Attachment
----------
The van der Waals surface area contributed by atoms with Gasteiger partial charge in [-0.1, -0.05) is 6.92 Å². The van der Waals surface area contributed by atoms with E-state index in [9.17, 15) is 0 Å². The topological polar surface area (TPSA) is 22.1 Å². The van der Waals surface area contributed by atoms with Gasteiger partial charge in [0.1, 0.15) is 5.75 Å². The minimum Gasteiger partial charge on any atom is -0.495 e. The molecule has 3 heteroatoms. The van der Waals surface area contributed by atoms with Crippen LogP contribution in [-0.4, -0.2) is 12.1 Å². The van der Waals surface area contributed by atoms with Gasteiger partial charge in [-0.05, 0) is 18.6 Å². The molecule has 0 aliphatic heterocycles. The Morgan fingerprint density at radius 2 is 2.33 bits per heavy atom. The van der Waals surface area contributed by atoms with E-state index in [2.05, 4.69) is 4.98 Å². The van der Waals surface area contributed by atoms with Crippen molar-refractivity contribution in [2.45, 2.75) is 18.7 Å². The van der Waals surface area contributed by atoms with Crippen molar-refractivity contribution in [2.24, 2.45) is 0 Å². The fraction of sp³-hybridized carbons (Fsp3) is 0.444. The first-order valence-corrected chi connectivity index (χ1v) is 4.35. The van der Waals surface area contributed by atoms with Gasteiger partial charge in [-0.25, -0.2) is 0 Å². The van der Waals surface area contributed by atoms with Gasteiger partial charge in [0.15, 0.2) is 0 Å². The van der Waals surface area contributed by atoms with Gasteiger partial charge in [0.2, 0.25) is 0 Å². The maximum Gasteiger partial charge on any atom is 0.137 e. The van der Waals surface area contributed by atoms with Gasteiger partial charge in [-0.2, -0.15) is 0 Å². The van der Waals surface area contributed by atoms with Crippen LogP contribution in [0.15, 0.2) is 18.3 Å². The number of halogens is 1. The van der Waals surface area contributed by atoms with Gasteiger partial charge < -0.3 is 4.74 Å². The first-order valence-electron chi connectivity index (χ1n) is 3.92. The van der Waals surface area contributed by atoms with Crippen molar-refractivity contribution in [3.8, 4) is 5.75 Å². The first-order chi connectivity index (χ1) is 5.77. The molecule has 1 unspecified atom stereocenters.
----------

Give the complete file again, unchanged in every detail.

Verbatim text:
The van der Waals surface area contributed by atoms with Gasteiger partial charge in [-0.1, -0.05) is 6.92 Å². The van der Waals surface area contributed by atoms with E-state index in [9.17, 15) is 0 Å². The topological polar surface area (TPSA) is 22.1 Å². The van der Waals surface area contributed by atoms with Gasteiger partial charge in [0.1, 0.15) is 5.75 Å². The minimum Gasteiger partial charge on any atom is -0.495 e. The molecule has 3 heteroatoms. The van der Waals surface area contributed by atoms with Crippen LogP contribution in [-0.4, -0.2) is 12.1 Å². The van der Waals surface area contributed by atoms with Gasteiger partial charge in [-0.05, 0) is 18.6 Å². The molecule has 0 aliphatic heterocycles. The Morgan fingerprint density at radius 2 is 2.33 bits per heavy atom. The van der Waals surface area contributed by atoms with E-state index in [2.05, 4.69) is 4.98 Å². The van der Waals surface area contributed by atoms with Crippen molar-refractivity contribution in [2.45, 2.75) is 18.7 Å². The van der Waals surface area contributed by atoms with Crippen molar-refractivity contribution in [2.24, 2.45) is 0 Å². The fraction of sp³-hybridized carbons (Fsp3) is 0.444. The first-order valence-corrected chi connectivity index (χ1v) is 4.35. The van der Waals surface area contributed by atoms with Gasteiger partial charge in [-0.25, -0.2) is 0 Å². The van der Waals surface area contributed by atoms with Gasteiger partial charge in [0.15, 0.2) is 0 Å². The van der Waals surface area contributed by atoms with Gasteiger partial charge in [0.2, 0.25) is 0 Å². The maximum Gasteiger partial charge on any atom is 0.137 e. The van der Waals surface area contributed by atoms with Gasteiger partial charge in [-0.2, -0.15) is 0 Å². The van der Waals surface area contributed by atoms with Crippen LogP contribution in [0.15, 0.2) is 18.3 Å². The number of halogens is 1. The van der Waals surface area contributed by atoms with Gasteiger partial charge < -0.3 is 4.74 Å². The first-order valence-electron chi connectivity index (χ1n) is 3.92. The van der Waals surface area contributed by atoms with Crippen molar-refractivity contribution in [3.8, 4) is 5.75 Å². The first-order chi connectivity index (χ1) is 5.77. The molecule has 1 unspecified atom stereocenters.